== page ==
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University Gazette

The University of North Carolina at Chapel Hill

News in Brief for Oct. 25, 2017

AAU report shows progress in STEM teaching at Carolina and 7 other schools

The Association of American Universities (AAU) released a five-year status report that highlights institutional progress in improving  the quality of undergraduate science, technology, engineering and mathematics (STEM) teaching and learning resulting from the Undergraduate STEM Education Initiative. The Oct. 3 report provides detailed analysis of STEM educational reforms at eight seed-funded AAU STEM project sites, including Carolina.

“Our member universities are educating tomorrow’s leaders in STEM, preparing them to enter the dynamic 21st century economy,” noted AAU President Mary Sue Coleman. “It’s critical that our teaching methods are not only effective, but also engaging as we work to retain students in STEM fields.”

The other project sites include Brown, Michigan State and Washington universities; the universities of Arizona and Pennsylvania; the University of California, Davis; and the University of Colorado, Boulder.

The objective of Carolina’s STEM project is to support the widespread adoption of high-structure, active-learning (HSAL) practices in large introductory-level lecture-based STEM courses through a mentor/apprentice program. In the program, faculty who are experienced in HSAL practices and those who are less experienced pair up to teach redesigned courses.

After completing the co-teaching experience, apprentices go on to teach the redesigned courses on their own. At Carolina, D and F grades in redesigned introductory courses dropped from 11.5 percent in 2013 to 9.5 percent in 2016. The learning gains in HSAL courses were 13 percent higher than in traditional courses. Redesigned courses also substantially reduced the classroom performance gap between majority and underrepresented minority students. 

Act on benefits and flu shots

 Employees have only a few more days to update State Health Plan and NCFlex benefit plans at By Oct. 31, all these changes must be made and any insurance enrollment forms submitted. Employees should also:

  • Complete the tobacco attestation to reduce charges for 70/30 or 80/20 medical plan.
  • Remember to click on SAVE to lock-in changes.
  • Maintain a copy of the confirmation statement.
  • Take the time to look at December paycheck to check medical plan deductions changes for 2018.
  • Look again in January to make sure all benefit plan deductions are correct.

Enrollment assistance will be available through Oct. 31. Employees can get help enrolling at the Office of Human Resources, 104 Airport Drive, 8 a.m.–4 p.m. Oct. 26-27 and Oct. 30-31 or SILS computer lab, Manning Hall, 9 a.m.–4 p.m. Oct. 27.

If you missed getting your flu shot at the Campus Flu Clinics, you can still get vaccinated at Student Stores Pharmacy, located on the 3rd floor of UNC Student Stores, and Campus Health Pharmacy, located in the basement of Campus Health. Both places offer no-appointment flu shots for students, faculty and staff during open hours (9 a.m.–6 p.m. weekdays at both pharmacies and 10 a.m.–2 p.m. Saturdays at Student Stores Pharmacy only). Bring your insurance card. Medicare plans are not accepted. For more information, visit the pharmacy website at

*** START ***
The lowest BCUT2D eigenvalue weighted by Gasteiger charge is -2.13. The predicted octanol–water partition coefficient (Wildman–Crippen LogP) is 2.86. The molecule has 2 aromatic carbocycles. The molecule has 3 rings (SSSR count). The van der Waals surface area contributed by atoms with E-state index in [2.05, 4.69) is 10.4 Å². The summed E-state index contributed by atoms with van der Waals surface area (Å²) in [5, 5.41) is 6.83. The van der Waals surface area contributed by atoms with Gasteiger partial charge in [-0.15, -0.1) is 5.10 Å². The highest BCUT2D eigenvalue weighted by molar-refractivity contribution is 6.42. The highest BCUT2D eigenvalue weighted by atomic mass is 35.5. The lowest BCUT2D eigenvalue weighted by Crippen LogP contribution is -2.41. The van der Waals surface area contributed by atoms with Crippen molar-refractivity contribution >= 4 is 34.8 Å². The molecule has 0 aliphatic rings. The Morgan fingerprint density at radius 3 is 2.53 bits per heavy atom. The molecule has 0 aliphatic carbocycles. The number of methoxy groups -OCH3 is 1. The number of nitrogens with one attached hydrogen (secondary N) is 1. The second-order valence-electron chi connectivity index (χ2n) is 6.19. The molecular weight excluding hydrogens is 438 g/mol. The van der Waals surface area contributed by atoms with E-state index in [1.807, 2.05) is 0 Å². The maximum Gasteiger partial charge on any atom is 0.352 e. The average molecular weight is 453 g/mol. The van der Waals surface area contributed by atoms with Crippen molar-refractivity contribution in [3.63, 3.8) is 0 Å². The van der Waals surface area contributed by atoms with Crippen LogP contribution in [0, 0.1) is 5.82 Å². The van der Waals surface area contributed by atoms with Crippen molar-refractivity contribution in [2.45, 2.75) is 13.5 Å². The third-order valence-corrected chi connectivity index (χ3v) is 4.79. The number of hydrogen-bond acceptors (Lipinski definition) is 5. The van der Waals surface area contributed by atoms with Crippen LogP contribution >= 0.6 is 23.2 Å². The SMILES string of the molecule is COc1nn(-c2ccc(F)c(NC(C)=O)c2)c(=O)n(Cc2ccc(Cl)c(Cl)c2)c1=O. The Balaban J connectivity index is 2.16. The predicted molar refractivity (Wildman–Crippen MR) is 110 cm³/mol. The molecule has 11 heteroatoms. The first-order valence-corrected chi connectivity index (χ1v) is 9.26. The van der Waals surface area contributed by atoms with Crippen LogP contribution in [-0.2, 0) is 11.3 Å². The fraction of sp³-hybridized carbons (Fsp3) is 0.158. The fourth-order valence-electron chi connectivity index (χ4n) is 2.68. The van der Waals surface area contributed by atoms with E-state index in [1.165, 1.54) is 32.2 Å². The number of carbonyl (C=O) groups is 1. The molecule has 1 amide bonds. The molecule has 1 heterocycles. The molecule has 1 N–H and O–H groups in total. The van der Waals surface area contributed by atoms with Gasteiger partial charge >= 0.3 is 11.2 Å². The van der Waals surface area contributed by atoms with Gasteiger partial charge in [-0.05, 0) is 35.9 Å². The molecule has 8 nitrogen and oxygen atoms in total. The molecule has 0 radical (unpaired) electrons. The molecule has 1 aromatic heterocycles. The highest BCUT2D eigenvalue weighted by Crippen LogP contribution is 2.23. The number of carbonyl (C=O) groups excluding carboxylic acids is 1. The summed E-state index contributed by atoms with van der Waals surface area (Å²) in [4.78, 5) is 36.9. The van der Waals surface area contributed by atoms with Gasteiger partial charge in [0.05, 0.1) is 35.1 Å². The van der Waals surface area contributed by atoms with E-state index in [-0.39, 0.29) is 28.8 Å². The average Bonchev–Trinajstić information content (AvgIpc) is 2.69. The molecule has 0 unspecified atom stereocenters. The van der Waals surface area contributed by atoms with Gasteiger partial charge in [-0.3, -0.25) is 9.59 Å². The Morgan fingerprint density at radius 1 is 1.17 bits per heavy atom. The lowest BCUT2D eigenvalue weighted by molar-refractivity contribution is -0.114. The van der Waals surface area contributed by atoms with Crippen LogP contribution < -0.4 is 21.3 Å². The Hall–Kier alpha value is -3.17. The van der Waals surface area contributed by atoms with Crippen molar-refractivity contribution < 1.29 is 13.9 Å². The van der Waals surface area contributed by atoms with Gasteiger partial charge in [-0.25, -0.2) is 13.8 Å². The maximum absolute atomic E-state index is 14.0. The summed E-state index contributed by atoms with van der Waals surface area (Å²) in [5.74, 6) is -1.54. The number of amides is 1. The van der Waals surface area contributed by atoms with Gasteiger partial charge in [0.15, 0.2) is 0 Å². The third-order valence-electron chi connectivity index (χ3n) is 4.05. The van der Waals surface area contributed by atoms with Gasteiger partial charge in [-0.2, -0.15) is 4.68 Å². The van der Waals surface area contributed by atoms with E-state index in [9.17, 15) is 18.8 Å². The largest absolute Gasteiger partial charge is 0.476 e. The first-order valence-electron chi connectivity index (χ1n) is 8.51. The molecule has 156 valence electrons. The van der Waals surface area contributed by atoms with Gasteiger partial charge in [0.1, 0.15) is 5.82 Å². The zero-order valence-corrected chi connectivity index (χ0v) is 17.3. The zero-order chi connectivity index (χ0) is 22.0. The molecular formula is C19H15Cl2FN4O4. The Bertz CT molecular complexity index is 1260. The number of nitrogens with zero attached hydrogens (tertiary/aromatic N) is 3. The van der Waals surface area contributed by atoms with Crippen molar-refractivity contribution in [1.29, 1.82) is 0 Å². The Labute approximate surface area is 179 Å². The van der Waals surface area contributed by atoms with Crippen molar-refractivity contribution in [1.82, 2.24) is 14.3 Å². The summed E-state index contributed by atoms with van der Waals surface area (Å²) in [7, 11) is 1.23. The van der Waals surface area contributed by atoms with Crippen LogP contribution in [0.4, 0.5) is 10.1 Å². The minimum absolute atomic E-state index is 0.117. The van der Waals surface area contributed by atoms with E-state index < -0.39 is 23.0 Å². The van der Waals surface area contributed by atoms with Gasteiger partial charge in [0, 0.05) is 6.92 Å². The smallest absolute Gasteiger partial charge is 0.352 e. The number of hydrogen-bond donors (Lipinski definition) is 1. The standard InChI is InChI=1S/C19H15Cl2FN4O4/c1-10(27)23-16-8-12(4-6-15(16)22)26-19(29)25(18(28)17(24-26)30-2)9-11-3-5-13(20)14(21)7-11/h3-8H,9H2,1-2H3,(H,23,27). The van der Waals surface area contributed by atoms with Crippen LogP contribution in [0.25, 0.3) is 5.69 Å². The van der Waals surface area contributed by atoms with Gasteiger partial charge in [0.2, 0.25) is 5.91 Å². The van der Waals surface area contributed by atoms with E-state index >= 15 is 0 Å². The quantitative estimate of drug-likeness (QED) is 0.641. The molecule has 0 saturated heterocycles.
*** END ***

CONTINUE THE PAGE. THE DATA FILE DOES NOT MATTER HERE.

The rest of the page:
Carolina Cares, Carolina Shares campaign kicks off

Carolina has kicked off Carolina Cares, Carolina Shares (CCCS), which is the University’s way of supporting the State Employees’ Combined Campaign (SECC). The SECC (and by extension CCCS) is the only authorized charitable campaign in the workplace and allows employees to choose payroll deduction as a payment option.

Since the first campaign in 1985, state employees have contributed more than $100 million to charities serving North Carolina residents. More than 1,000 charities were reviewed and approved to participate this year. Carolina’s goal is to raise $1 million, said Associate Vice Chancellor for Human Resources Linc Butler, who is serving as the 2017 campaign chair. To learn more, go to


Verbiest to lead Jordan Institute

Sarah Verbiest, John A. Tate Early Career Scholar for Children in Need, has been appointed director of the Jordan Institute for Families at the School of Social Work.

The Jordan Institute for Families addresses issues including child welfare, developmental disabilities, substance use disorders, trauma and mental health. The institute consults on policy development, conducts applied research, offers training and builds networks to strengthen families across North Carolina, with an emphasis on social justice.

Carolina alumnus Michael Jordan and his family founded the Institute in 1996.

“Dr. Verbiest is perfectly suited to lead the Jordan Institute,” said Gary Bowen, dean of the School of Social Work. “She has a passion for the field of social work, particularly in bridging research, evidence-based practice and data into policy and programs. She has demonstrated her capacity for strategic planning throughout her career, and her scholarship is well-aligned with the work of the Jordan Institute.”

Verbiest, a triple Tar Heel who came to work at the School of Social Work in 2015, is a nationally known researcher with expertise in preconception health, postpartum wellness, infant mortality reduction and health equity issues. In early 2018, the American Public Health Association Press is scheduled to publish a book about maternal and child health that she edited.

Verbiest will continue to direct the Center for Maternal & Infant Health in the School of Medicine, where she has served as executive director since 2004. She is a senior consultant to the Centers for Disease Control for the National Preconception Health and Health Care Initiative. She also is co-chair of the N.C. Child Fatality Task Force Perinatal Health Committee and 2005 Fellow of the William C. Friday Fellowship on Human Relations.